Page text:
Thanks.

Your partner in Christ,
Ap

 
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Posted by on October 5, 2012 in Thoughts

 

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Dedication Vows

Dedication Vows

what we promise and why it matters

This is not a post about the debates surrounding infant baptism and baby dedications within Christian traditions.  Rather, this is a post meant to encourage those serving families in the Church to examine the role of dedication/baptism in the life of their congregation.  This discussion doesn’t exist in a vacuum and, as often is the case, the following thoughts were prompted by a recent real-life situation.  As you read about it, consider what your response might be…

On Thursday morning, I logged into Facebook (you can find and friend me HERE) to find this message from a ministry friend of mine:

Hey all, we have a situation in our church where unwed (but living together) parents want to dedicate their baby in church. Mom also wants to get baptized. Mom is also already volunteering in Children’s Ministry. Our Sr. Pastor has decided not to dedicate the baby without talking to mom and dad first to make sure they understand that living together outside of marriage is a sin. Then he also brought up the point that he didn’t want mom volunteering in Children’s Ministry while living with a man outside of marriage. Have you dealt with any of these things? How did you handle them? Does your church have a policy on this yet?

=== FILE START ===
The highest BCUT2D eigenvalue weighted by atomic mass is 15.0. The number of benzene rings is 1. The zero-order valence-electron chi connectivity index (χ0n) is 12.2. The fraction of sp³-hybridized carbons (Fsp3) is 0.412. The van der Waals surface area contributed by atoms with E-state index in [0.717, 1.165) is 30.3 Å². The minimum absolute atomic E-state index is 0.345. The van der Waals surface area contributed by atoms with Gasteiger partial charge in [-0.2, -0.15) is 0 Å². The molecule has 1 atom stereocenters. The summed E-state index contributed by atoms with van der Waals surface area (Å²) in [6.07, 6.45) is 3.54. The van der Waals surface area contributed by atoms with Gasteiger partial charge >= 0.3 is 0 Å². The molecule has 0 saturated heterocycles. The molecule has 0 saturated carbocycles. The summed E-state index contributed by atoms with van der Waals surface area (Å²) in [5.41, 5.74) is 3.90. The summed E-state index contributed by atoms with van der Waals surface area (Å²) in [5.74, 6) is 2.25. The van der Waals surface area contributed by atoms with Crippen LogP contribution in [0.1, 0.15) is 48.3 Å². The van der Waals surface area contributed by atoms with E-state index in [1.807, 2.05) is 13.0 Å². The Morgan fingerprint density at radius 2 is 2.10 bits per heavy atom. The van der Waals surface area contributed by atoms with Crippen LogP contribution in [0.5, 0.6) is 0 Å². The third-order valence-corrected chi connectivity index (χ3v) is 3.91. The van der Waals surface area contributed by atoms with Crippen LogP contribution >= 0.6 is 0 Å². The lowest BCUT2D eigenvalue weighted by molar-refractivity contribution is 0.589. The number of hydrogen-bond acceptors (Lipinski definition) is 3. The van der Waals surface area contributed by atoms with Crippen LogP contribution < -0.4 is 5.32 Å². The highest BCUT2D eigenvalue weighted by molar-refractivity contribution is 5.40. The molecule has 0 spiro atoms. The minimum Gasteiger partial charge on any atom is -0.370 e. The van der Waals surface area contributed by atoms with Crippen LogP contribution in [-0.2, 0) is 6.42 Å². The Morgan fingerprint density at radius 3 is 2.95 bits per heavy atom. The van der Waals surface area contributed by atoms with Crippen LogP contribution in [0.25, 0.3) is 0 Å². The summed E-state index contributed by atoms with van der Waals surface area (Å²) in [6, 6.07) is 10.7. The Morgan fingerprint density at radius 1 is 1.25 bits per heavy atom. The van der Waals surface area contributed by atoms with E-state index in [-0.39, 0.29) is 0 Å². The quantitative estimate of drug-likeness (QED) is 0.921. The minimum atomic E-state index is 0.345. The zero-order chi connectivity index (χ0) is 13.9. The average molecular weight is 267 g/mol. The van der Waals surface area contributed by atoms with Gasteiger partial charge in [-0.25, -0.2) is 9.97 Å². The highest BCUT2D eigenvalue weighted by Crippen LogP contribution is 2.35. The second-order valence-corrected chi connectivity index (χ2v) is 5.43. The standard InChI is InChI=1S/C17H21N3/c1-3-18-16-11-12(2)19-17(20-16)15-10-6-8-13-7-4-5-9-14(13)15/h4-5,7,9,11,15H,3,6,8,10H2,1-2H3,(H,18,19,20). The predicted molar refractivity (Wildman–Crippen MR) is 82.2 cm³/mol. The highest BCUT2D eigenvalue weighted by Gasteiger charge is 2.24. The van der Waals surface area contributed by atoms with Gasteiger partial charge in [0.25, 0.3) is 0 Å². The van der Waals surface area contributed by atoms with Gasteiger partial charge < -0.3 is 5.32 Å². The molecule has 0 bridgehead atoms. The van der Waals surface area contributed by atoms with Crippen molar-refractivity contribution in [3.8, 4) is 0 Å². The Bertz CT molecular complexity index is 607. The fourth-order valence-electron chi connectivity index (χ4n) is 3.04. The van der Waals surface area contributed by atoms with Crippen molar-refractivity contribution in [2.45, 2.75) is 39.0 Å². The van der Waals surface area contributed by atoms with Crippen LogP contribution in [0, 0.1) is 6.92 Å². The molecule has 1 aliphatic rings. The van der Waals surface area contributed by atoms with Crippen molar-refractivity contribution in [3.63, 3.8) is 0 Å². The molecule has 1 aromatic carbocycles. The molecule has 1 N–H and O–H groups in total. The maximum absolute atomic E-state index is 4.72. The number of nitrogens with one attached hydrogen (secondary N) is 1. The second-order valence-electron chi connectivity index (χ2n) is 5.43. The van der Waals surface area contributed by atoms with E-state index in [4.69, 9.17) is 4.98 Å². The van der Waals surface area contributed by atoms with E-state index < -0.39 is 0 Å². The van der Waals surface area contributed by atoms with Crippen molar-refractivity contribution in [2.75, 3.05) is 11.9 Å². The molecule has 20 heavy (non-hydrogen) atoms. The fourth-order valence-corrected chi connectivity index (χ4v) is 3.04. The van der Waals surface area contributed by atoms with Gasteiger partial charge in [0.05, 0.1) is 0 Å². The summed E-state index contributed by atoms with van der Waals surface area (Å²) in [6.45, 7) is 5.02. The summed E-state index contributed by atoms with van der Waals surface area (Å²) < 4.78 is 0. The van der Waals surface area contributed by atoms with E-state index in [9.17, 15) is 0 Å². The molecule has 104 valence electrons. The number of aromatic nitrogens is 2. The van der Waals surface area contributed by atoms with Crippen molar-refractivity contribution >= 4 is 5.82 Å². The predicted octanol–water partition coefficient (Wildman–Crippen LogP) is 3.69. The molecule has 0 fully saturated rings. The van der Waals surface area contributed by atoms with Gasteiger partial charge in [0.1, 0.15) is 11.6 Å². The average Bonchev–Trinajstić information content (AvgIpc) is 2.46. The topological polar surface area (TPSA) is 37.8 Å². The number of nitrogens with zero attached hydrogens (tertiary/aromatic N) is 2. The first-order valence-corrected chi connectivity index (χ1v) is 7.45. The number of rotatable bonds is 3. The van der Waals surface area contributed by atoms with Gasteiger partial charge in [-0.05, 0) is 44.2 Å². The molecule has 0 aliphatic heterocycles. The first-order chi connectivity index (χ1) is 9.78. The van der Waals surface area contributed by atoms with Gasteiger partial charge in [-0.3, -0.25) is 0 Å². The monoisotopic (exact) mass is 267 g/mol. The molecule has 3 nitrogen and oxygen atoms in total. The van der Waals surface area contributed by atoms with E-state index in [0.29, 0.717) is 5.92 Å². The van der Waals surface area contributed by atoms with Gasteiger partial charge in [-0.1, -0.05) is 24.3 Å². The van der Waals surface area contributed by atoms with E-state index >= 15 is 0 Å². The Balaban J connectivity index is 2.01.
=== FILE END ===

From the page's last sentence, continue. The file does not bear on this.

Question 1: What is a baby dedication?

The first question you’ll have to tackle, when thinking through your response, has to do with what dedication is in your context.  If dedication, at your church, is a moment when a congregation simply thanks God for the blessing of new life and offers a prayer for the family, then answering the question above becomes a whole lot easier.  However, some churches see dedication and/or baptism as a covenant between the congregation and the family, which has the potential to make things a little trickier.  So, in your context, what is a baby dedication?  Would everyone in leadership at your church agree with your understanding of dedication/baptism?

Question 2: What are you willing to risk?

I believe that those of us called into ministering to families should have some idea of what our goals in ministry are.  Simply put, it’s really hard to hit a target if you don’t know what you’re aiming for.  Considering the situation above, a few of the risks associated with saying “no” in the scenario are clear: the family might leave the church, the baby won’t be dedicated, friends of the family may be upset, others in a similar situation could feel judged, etc.  Though we should always try to handle situations like this with mercy and grace, it’s always good to consider the risks involved – we pray for best case scenarios, but want to take into account what could go poorly before we respond.

Question 3: What are your options?